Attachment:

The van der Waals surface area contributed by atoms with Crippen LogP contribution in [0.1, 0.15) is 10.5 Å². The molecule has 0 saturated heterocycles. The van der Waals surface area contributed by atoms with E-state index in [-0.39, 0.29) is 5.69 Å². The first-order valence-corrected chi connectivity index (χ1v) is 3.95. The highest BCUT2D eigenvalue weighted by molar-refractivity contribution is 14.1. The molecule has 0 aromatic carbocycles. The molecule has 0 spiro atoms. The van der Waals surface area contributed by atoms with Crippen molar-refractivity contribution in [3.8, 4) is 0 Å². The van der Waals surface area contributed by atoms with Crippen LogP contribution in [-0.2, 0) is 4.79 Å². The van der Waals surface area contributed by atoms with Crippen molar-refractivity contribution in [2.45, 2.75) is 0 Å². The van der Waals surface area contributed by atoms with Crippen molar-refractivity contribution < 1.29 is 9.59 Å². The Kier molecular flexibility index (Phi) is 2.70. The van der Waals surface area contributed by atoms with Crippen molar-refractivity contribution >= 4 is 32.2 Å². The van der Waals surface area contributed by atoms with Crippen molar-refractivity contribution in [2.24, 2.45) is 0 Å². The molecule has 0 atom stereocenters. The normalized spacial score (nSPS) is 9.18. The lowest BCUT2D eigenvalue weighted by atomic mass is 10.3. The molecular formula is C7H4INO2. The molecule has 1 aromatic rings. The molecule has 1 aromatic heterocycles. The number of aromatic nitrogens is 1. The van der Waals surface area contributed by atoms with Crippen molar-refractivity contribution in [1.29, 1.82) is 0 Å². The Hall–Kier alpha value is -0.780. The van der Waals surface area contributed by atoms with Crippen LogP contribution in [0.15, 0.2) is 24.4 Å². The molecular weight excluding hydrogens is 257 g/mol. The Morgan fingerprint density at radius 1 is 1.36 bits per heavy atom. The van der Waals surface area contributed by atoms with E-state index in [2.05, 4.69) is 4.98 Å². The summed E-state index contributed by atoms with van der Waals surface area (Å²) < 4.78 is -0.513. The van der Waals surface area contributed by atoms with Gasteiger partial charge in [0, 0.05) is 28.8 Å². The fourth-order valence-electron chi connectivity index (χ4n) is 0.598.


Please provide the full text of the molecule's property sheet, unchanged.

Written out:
The van der Waals surface area contributed by atoms with Crippen LogP contribution in [0.1, 0.15) is 10.5 Å². The molecule has 0 saturated heterocycles. The van der Waals surface area contributed by atoms with E-state index in [-0.39, 0.29) is 5.69 Å². The first-order valence-corrected chi connectivity index (χ1v) is 3.95. The highest BCUT2D eigenvalue weighted by molar-refractivity contribution is 14.1. The molecule has 0 aromatic carbocycles. The molecule has 0 spiro atoms. The van der Waals surface area contributed by atoms with Crippen molar-refractivity contribution in [3.8, 4) is 0 Å². The van der Waals surface area contributed by atoms with Crippen LogP contribution in [-0.2, 0) is 4.79 Å². The van der Waals surface area contributed by atoms with Crippen molar-refractivity contribution in [2.45, 2.75) is 0 Å². The van der Waals surface area contributed by atoms with Crippen molar-refractivity contribution < 1.29 is 9.59 Å². The Kier molecular flexibility index (Phi) is 2.70. The van der Waals surface area contributed by atoms with Crippen molar-refractivity contribution >= 4 is 32.2 Å². The van der Waals surface area contributed by atoms with Crippen molar-refractivity contribution in [2.24, 2.45) is 0 Å². The molecule has 0 atom stereocenters. The normalized spacial score (nSPS) is 9.18. The lowest BCUT2D eigenvalue weighted by atomic mass is 10.3. The molecular formula is C7H4INO2. The molecule has 1 aromatic rings. The molecule has 1 aromatic heterocycles. The number of aromatic nitrogens is 1. The van der Waals surface area contributed by atoms with Crippen molar-refractivity contribution in [1.29, 1.82) is 0 Å². The Hall–Kier alpha value is -0.780. The van der Waals surface area contributed by atoms with Crippen LogP contribution in [0.15, 0.2) is 24.4 Å². The molecular weight excluding hydrogens is 257 g/mol. The Morgan fingerprint density at radius 1 is 1.36 bits per heavy atom. The van der Waals surface area contributed by atoms with E-state index in [2.05, 4.69) is 4.98 Å². The summed E-state index contributed by atoms with van der Waals surface area (Å²) < 4.78 is -0.513. The van der Waals surface area contributed by atoms with Gasteiger partial charge in [0, 0.05) is 28.8 Å². The fourth-order valence-electron chi connectivity index (χ4n) is 0.598.